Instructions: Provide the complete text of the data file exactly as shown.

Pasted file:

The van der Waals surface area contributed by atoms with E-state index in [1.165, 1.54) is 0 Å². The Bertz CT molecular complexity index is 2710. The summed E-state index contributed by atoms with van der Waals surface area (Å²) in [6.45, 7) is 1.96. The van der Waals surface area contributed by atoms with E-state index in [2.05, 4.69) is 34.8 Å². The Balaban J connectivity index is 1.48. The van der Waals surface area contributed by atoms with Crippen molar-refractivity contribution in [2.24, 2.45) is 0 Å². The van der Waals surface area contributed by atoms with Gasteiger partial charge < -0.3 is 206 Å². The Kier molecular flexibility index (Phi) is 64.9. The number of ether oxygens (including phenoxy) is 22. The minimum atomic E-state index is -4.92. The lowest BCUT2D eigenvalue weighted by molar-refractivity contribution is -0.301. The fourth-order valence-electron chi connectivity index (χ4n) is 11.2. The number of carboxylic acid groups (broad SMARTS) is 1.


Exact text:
The van der Waals surface area contributed by atoms with E-state index in [1.165, 1.54) is 0 Å². The Bertz CT molecular complexity index is 2710. The summed E-state index contributed by atoms with van der Waals surface area (Å²) in [6.45, 7) is 1.96. The van der Waals surface area contributed by atoms with E-state index in [2.05, 4.69) is 34.8 Å². The Balaban J connectivity index is 1.48. The van der Waals surface area contributed by atoms with Crippen molar-refractivity contribution in [2.24, 2.45) is 0 Å². The van der Waals surface area contributed by atoms with Gasteiger partial charge < -0.3 is 206 Å². The Kier molecular flexibility index (Phi) is 64.9. The number of ether oxygens (including phenoxy) is 22. The minimum atomic E-state index is -4.92. The lowest BCUT2D eigenvalue weighted by molar-refractivity contribution is -0.301. The fourth-order valence-electron chi connectivity index (χ4n) is 11.2. The number of carboxylic acid groups (broad SMARTS) is 1.